The Porsche 911 GT3 continues to define what a driver’s car truly is. Today, it celebrates 20 years of setting the standard.
The first Porsche 911 GT3 was revealed to the world on the Geneva Motor Show stage back in March of 1999. It had big shoes to fill as it became the spiritual successor to the legendary Porsche 911 Carrera RS 2.7. As we all know, it did not fail in its task.
When a car is touted to be co-developed by two-time World Rally Champion Walter Röhrl, we immediately assume that the car will be fantastic. And we’re right. Mr. Röhrl played an important part in bringing the Porsche 911 GT3 to the masses but he wasn’t alone.
A gentleman by the name of Roland Kussmaul, now retired, was a rallye driver, race engineer and head of the Zuffenhausen performance department for Porsche. He may not be as well known as Röhrl but we suggest you scoot on over to his Wikipedia page and read up on him. Not only did he work on the GT3 but also developed a car you may have heard of: The Porsche Carrera GT.
Back in 1999, the 996 generation of the Porsche 911 served as the basis for what was to become the first in a long line of some of, if not the, best driving cars in the world. The 996 GT3 featured a water-cooled 3.6-litre flat 6-cylinder boxer engine that produced 360PS. That guy, Röhrl, had lapped the Nürburgring Nordschleife in less than eight minutes before the car hit the market. The Porsche 911 GT3 legend was already born.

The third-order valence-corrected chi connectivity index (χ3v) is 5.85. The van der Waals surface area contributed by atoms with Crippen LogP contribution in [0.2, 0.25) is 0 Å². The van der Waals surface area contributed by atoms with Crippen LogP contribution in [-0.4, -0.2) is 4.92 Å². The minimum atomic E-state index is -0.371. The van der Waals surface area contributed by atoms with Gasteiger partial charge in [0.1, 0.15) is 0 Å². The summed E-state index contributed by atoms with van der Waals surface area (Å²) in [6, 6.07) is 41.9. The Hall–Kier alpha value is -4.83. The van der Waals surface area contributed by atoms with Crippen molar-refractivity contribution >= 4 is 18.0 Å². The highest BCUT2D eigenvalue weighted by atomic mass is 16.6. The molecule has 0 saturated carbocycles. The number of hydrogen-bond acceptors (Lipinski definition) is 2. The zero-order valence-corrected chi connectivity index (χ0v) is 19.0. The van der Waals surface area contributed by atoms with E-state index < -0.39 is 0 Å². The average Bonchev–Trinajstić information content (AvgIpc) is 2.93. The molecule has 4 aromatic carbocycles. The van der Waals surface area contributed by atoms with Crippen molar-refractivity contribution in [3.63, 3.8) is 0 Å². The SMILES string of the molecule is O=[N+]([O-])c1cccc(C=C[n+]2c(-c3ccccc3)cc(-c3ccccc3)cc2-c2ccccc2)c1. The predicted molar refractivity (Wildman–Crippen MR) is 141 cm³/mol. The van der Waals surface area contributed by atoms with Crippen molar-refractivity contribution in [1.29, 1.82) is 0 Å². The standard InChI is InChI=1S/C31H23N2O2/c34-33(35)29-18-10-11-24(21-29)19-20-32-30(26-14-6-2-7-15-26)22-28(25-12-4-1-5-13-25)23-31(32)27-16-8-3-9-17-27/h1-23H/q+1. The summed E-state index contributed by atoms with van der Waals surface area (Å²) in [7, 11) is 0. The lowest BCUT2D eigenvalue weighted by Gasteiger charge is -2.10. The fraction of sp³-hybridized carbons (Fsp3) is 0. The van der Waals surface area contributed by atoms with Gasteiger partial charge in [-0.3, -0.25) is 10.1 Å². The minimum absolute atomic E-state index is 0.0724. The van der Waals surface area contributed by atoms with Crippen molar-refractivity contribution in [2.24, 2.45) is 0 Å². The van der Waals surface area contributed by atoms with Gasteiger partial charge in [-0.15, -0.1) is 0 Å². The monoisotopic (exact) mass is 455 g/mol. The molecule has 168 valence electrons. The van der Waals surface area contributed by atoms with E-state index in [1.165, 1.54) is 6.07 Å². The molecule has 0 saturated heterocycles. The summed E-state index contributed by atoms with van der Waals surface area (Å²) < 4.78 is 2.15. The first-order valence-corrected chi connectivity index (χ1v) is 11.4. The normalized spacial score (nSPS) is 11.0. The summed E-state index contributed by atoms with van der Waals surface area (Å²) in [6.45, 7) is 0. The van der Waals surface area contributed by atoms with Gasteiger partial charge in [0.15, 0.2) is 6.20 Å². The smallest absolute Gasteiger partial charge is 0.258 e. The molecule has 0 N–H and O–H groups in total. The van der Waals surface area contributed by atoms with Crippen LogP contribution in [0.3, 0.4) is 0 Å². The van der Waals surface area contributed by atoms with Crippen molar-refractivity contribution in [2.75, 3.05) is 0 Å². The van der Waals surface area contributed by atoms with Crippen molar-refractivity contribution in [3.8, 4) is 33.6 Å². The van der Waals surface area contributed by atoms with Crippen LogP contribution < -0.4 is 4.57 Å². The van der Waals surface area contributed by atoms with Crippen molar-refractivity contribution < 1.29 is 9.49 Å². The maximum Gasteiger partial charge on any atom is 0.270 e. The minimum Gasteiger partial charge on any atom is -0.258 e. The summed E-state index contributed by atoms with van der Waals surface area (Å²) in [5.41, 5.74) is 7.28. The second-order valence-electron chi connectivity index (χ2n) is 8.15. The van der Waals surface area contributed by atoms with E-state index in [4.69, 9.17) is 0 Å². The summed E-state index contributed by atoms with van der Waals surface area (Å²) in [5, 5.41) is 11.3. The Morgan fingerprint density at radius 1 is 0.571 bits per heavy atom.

Since then, the 911 GT3 has returned with every subsequent generation of the 911 starting with the water-cooled 997 GT3. Its power grew to 381PS and the car could now be spec’d with the company’s Porsche Ceramic Composite Brake (PCCB). Power, performance and handling have shot up with every new iteration of the GT3. The latest generation 991.2 GT3 boasts a normally aspirated 500PS 4.0-litre flat 6-cylinder boxer engine and unmatched dynamics.
The 992 Porsche 911 GT3 will be with us shortly and we expect nothing short of the best-of-the-best for this highly-prized road-going race car.
Fun fact: Roughly 80% of all Porsche 911 GT3s built and sold since 1999 are regularly driven on a track.